If you run an e-commerce website, there is a high chance you use visitor tracking tools. Or at least you consider using some. First, the most obvious and attractive solution for website owners is Google Analytics (GA). But there are other alternatives on the market like Parse.ly, KISSMetrics, Clicky, Woopra or Piwik.
First of all, we needed raw visitor data to build a custom BI model upon it and we didn’t feel like spending 150,000$/year on Google Analytics Premium. We needed a tool that is able to handle heavy load (up to 1000 actions per minute) and tons of data. What is more, we didn’t want to give up a convenient user interface. So, in a nutshell, we were looking for GA Premium, but free of charge. Piwik meets the criteria and therefore is sometimes called a “serious contender”.
Piwik is a self-hosted, open source solution used by over 900,000 websites. Particularly popular in Europe - e.g. it has 16% market share in Germany (based on top-level domains). It is supported by a thriving community and a great team. Since it’s mainly a self-hosted software, it requires some time to invest in, but in exchange pays off a lot.
(disclaimer - we are not affiliated to any of the providers listed here in any way)
Privacy of the data is a major concern for many users. Your Internet activity can disclose any information about your life or work. Not mentioning the fact that majority of the websites are tracked by several companies. Within last years, the awareness in the topic is constantly growing.
Raw data science
The other advantage is the flexibility you get when having access to the raw data.
For big players who invest large amounts of money in marketing, spanning over multiple marketing channels, technologies, campaigns, and countries, it’s crucial to be able to precisely measure the impact of all their marketing actions.
These companies usually employ complex custom reports, business intelligence solutions aggregating data across multiple sources, or even implement a machine-learning aided solutions to help track defined KPIs.
In the world of annoying ads, ad blocker software has become very popular. Some reports claim that “ad blocking grew by 41% globally in the last 12 months”. In consequence, these ad blocking tools significantly limit marketing tracking capabilities from third party advertisers. As a result, your customer analytics data is likely to be incomplete or biased.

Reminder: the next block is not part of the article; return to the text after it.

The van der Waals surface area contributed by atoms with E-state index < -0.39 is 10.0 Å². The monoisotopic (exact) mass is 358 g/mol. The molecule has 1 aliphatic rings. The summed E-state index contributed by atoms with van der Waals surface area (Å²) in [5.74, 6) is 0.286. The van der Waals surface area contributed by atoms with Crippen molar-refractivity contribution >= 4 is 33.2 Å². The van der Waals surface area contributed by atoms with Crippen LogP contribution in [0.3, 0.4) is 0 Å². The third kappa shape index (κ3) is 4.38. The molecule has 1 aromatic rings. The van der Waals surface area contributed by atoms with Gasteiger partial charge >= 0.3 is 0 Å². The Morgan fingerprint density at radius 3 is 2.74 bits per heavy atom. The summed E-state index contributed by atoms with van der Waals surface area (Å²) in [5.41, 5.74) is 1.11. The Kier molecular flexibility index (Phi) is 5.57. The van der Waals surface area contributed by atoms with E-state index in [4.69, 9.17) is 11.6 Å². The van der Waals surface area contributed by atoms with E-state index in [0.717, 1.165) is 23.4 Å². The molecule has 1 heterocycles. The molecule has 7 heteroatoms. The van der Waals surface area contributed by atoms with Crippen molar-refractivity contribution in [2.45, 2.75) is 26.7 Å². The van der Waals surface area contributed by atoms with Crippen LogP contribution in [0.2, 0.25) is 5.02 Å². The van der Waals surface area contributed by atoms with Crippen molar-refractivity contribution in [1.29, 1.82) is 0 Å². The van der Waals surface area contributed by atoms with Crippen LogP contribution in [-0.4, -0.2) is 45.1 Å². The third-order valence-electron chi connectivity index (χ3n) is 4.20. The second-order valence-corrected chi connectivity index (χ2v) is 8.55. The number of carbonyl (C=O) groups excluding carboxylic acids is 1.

Obviously, there are ways for developers to work around these limitations with GA, but it’s usually doomed to be a lost battle against aggressive and resilient blockers.
In short, Piwik with disabled cookies, anonymised visitor IP addresses and an opt-out button on your website allows you comply with European law without the annoying cookie notice, while you still collect the customer analytics that you need.
Safe Harbor agreement is a set of rules prepared by U.S. Department of State. It was reached in 2000, and has provided a convenient way for US companies to get data from Europe, without violating European law.
On October 6, 2015, the Safe Harbor agreement has become invalid, though. What does it mean? Basically, as an European company, you have to be careful while sharing users' personal or sensitive data with third parties, because it’s your responsibility to guarantee adequate level of data protection.
Besides that, there are some areas that Piwik seems to beat GA in:
- tracking file downloads (GA requires sending custom event to do that),
- tracking outbound links,
- tracking cart abandonment,
- a clear roadmap with long term goals to achieve,
- tracking a particular visitor along with behaviour and shopping cart history, as opposed to gathering only general traffic statistics,
- allowing third-party plugins for extra features.
There are some down-sides to it as well:
- you won’t get insights into Google AdWords or AdSense, though,
- you won’t get the additional context information that Google provides, like: age, gender, interests.
We used Piwik raw data to measure traffic on the website during an advertising campaign in TV and track visitor behaviour. In short, the goal was - how to measure the whole impact of a TV campaign?
The tricky part is that TV advertising is not a directly traceable marketing channel - i.e. it’s difficult to figure out how many paying customers you gained after having displayed a particular spot in the TV. The most obvious idea is to observe online traffic and assume the people who visit your website within minutes after the TV spot airtime to be coming from your campaign. On top of it, there are more accurate techniques that take into account the interference coming from other marketing channels and campaigns, or seasonal trends.
Together with our business partners, we used an indirect methodology related to Temporal Canonical Correlation Analysis. In a nutshell, by decomposition of KPI time series into KPI time series related to a particular marketing channel, and KPI time series related to side effects, we were able to explain how the TV campaign affects given KPI.
As a result, we helped increase long-term ROI of TV commercial spendings. Moreover, based on gathered data we were also able to improve the budget allocation for future commercials.
Piwik can be a serious competitor for Google Analytics. They both offer amazing features. While GA is super simple to set up, with Piwik you have to invest a few hours to set up the infrastructure and then probably a few more to fine-tune the software to your needs and traffic.
If you are a regular user with no specific requirements, you are good to go with GA. But if the benefit of complete control over the data far surpasses the disadvantages of self-hosting, you should definitely consider Piwik a good option.
Stay tuned - our next post in Piwik series will shed more light on the technical side - setting up infrastructure on OpenShift and Amazon EC2, load-testing and performance tuning, operations and scalability.